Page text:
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Despotic   /dɪspˈɑtɪk/   Listen
Despotic

adjective
1.
Belonging to or having the characteristics of a despot.  Synonym: despotical.
2.
Ruled by or characteristic of a despot.  "His administration was arrogant and despotic"
3.
Characteristic of an absolute ruler or absolute rule; having absolute sovereignty.  Synonyms: authoritarian, autocratic, dictatorial, tyrannic, tyrannical.  "Autocratic government" , "Despotic rulers" , "A dictatorial rule that lasted for the duration of the war" , "A tyrannical government"






WordNet 3.0 © 2010 Princeton University








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"Despotic" Quotes from Famous Books



... their contrasts, they are not unusual in their proportions. The balance which has been struck between his days of good and evil, is that which regulates the lot of man, whether we study it in the despotic sway of the autocrat, in the peaceful inquiries of the philosopher, or in the humbler ...
— The Martyrs of Science, or, The lives of Galileo, Tycho Brahe, and Kepler • David Brewster

... had never believed in any of the Mormon doctrines, but that, forming the opinion that their leaders were planning to set up "a despotic and religious empire" over the territory included in Ohio, Indiana, Illinois, Iowa, and Missouri, he decided to join them, learn their secrets, and expose them. Bennett's personal rascality admits of no doubt, and not the least ...
— The Story of the Mormons: • William Alexander Linn

... however, was a dangerous situation to remain in, as, if the wind blew strong, we would have to run out to sea, and so much cable would take a long time to get in; so I ordered my two men, in a very pompous, despotic way, to heave up the anchor again. But not a bit would it budge. We all heaved at the windlass; still the obstinate anchor held fast. Again we gave another heave, and smashed both ...
— Hudson Bay • R.M. Ballantyne

... under a despotic government, you would have lines made without reference to your local wants, and perhaps from visionary views of public advantage, but without reference to your private interests. It would be the same if a democratic body were to govern. ...
— Memoirs of James Robert Hope-Scott, Volume 2 • Robert Ornsby

... friendly advances to the growing liberal forces in society, which had been brought into permanent existence by the success of republicanism in France. In spite of this nominal espousal of the liberal cause, Maria was continually trying to avoid popular concessions and to retain unimpaired the despotic power of the monarchy, but she was soon forced to see that, in appearance at least, she must pretend to advance the popular cause and give her subjects more extended privileges. Accordingly, she issued a decree in 1834 establishing a new constitution ...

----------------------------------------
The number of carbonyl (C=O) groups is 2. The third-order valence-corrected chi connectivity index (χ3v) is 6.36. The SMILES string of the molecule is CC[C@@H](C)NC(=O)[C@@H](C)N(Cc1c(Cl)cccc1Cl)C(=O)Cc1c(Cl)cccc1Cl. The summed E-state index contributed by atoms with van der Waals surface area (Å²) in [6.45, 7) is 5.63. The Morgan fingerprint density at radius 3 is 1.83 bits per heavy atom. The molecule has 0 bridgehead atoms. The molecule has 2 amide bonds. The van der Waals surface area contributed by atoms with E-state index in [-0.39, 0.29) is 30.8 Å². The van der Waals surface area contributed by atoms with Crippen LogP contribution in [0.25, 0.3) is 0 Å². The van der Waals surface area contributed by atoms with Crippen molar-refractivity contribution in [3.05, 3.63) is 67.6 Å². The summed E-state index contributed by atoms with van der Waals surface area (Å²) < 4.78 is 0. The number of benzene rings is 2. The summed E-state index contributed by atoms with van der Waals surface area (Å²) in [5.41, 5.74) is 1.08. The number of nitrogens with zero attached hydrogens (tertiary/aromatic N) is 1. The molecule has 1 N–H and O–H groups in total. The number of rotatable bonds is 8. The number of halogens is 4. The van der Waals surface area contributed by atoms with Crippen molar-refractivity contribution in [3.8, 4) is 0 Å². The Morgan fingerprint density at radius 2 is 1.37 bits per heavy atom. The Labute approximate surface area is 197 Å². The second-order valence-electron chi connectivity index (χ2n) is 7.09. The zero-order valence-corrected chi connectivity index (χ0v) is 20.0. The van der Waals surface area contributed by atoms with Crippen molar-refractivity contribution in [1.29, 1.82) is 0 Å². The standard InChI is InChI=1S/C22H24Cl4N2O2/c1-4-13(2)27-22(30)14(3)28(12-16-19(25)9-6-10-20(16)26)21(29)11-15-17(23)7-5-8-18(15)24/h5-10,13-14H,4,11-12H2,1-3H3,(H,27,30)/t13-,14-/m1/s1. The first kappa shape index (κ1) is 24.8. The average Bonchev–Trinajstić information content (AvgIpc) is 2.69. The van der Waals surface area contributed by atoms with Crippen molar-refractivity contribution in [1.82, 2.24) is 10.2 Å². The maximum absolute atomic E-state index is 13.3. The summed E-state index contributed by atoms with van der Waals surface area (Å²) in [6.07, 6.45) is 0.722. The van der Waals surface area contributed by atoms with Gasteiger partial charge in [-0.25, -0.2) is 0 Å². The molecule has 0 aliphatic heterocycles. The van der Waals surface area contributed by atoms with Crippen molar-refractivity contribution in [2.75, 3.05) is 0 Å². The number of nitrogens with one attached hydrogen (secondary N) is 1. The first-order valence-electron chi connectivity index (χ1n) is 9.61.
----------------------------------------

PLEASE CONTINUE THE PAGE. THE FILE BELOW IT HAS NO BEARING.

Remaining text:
— Women of the Romance Countries • John R. Effinger

... system of religion the two races were most widely contrasted. The Gauls were a priest-ridden race. Their Druids were a dominant caste, presiding even over civil affairs, while in religious matters their authority was despotic. What were the principles of their wild Theology will never be thoroughly ascertained, but we know too much of its sanguinary rites. The imagination shudders to penetrate those shaggy forests, ringing with the death-shrieks ...
— The Rise of the Dutch Republic, 1555-1566 • John Lothrop Motley

... of our sober clime This way of writing will appear exotic; Pulci[233] was sire of the half-serious rhyme,[dj] Who sang when Chivalry was more quixotic, And revelled in the fancies of the time, True Knights, chaste Dames, huge Giants, Kings despotic; But all these, save the last, being obsolete, I chose a modern ...
— The Works of Lord Byron, Volume 6 • Lord Byron

... letter to a friend without the consent and inspection of the Mother Abbess, who is always and invariably a female tyrant, a creature in the pay of the Bishop, and dependent upon the Bishop for her despotic office of power. The poor, unfortunate, imprisoned American female has no means of redress in her power. She cannot communicate her story of wrong and suffering to any living being beyond the walls of her prison. She may have a father, ...
— Life in the Grey Nunnery at Montreal • Sarah J Richardson

... their coats of expedient lawfulness, they reverted under the menace of Steele Weir's presence to the men they were in an earlier age—an age when a few white land and cattle "barons" dominated the region, predatory, arrogant, masterful and despotic; the age just ceasing when the elder Weir and Dent arrived; the age of their youth forty years before, the age when railroads and telegraphs and law were remote, and chicanery and force were the common agents, and "guns" the ...
— In the Shadow of the Hills • George C. Shedd

... girl by proclaiming authoritatively that all sincere opinions should be respected. However, the Countess and the wife of the Cotton manufacturer, who bore in their hearts the unreasoning hatred of all decent people for the Republic, and that predilection which all women have for the pomp of despotic Governments, felt irresistibly attracted toward this dignified prostitute whose opinions ...
— Mademoiselle Fifi • Guy de Maupassant